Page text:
Mohammed Bouazizi was 26 years old with the equivalent of a high school degree. All day, he pushed his vegetable cart in the streets of Sidi Bouzid, Tunisia to support his family. In mid-December, his unlicensed cart was confiscated by a policewoman who fined him a day’s wages before slapping and spitting on him.
Bouazizi went to police headquarters to get satisfaction from the authorities, but none would come. In an act of ultimate protest, Mohammed Bouazizi set fire to himself. The young street vendor died 18 days later, but the flames that consumed his body have ignited a regional, and possibly global, fire for democracy.
The courage of Mohammed Bouazizi swept through the Tunisian population resulting in nation-wide protests; protests that eventually ousted President Zine el Abidine Ben Ali after 23 years of democracy-suffocating rule. Less than a month later, Egyptian citizens took to the streets of Cairo and Alexandria, likewise enraged by unemployment and stifled opportunities by a repressive regime. Soon, Hosni Mubarek was forced to step away from his 30 year presidency.
Elsewhere in the Middle East, populations protested similarly iron-fisted governments and demanded more democratic rule. Oman, Kuwait, Jordan, Iran and even Saudi Arabia experienced citizen uprisings and in Libya, nutcase Moammar Gadhafi was forced to flee Tripoli.
These same demands flared even in China as protesters launched “the Jasmine Revolution.” The Chinese authorities appear to have quelled that effort, but the passions continue to seethe and boil beneath the government’s carefully sculpted public veneer.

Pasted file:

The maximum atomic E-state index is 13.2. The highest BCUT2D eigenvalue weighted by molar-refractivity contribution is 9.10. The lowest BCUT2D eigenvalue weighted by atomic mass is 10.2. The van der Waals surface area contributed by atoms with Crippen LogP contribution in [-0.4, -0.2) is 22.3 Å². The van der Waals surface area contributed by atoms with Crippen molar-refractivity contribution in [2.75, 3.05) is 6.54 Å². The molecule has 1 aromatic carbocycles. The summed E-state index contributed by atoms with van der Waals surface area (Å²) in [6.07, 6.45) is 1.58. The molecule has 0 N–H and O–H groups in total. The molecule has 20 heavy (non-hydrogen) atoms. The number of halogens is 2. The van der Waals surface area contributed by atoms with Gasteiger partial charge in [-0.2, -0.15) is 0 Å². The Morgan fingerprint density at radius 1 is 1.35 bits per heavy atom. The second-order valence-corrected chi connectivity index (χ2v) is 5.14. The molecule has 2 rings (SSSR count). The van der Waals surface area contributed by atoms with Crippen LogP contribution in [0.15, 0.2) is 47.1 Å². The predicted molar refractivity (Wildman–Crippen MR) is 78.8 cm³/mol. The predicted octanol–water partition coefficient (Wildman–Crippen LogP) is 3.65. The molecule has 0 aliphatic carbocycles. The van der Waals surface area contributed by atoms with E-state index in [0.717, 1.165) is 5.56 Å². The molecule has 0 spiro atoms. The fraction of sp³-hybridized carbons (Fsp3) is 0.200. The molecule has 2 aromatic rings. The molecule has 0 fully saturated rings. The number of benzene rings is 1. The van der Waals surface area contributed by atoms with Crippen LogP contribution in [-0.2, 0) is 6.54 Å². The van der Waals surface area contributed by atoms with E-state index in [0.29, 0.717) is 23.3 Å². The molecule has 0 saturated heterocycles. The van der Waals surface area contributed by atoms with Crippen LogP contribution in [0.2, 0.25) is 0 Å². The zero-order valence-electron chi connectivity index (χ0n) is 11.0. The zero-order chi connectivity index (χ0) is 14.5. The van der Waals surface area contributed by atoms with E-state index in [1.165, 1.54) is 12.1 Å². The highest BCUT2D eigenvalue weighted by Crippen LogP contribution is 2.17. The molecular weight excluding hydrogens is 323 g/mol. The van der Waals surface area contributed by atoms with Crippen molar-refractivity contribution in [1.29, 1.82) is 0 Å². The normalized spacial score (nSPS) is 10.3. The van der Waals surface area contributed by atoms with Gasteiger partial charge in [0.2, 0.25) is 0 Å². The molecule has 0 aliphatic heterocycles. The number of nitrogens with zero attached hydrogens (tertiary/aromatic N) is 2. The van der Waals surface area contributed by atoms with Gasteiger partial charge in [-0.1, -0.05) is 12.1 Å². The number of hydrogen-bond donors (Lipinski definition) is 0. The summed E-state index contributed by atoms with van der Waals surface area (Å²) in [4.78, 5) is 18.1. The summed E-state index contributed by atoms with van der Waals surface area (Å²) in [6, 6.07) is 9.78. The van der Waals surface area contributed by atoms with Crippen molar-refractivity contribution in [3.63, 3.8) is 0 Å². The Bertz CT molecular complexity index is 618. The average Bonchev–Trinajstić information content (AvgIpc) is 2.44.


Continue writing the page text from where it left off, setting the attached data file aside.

Does this mean that a western-style democracy is in the cards for these countries? No, but it appears that people around the world are no longer laying down to repressive regimes. And they challenge their governments because they see what the United States and other free societies have to offer and they find no reason why they, too, can’t enjoy those freedoms.
Did the American Tea Party “uprising” of 2010 influence Mohammed Bouazizi? Was the “take back our country” mantra of conservative small-government proponents a catalyst for the Egyptian revolt? Some would certainly like to think so – and others, not so much – but we likely won’t ever know.
But this, to me, seems certain; as the greatest beacon of freedom in the world, it is necessary for the United States to be the example of democracy. And, if our own government won’t assume that role, as many believe to be the case with the Obama administration, then the citizens must do so. We owe it not just to ourselves, but to every human on the planet.
We owe it to Mohammed Bouazizi.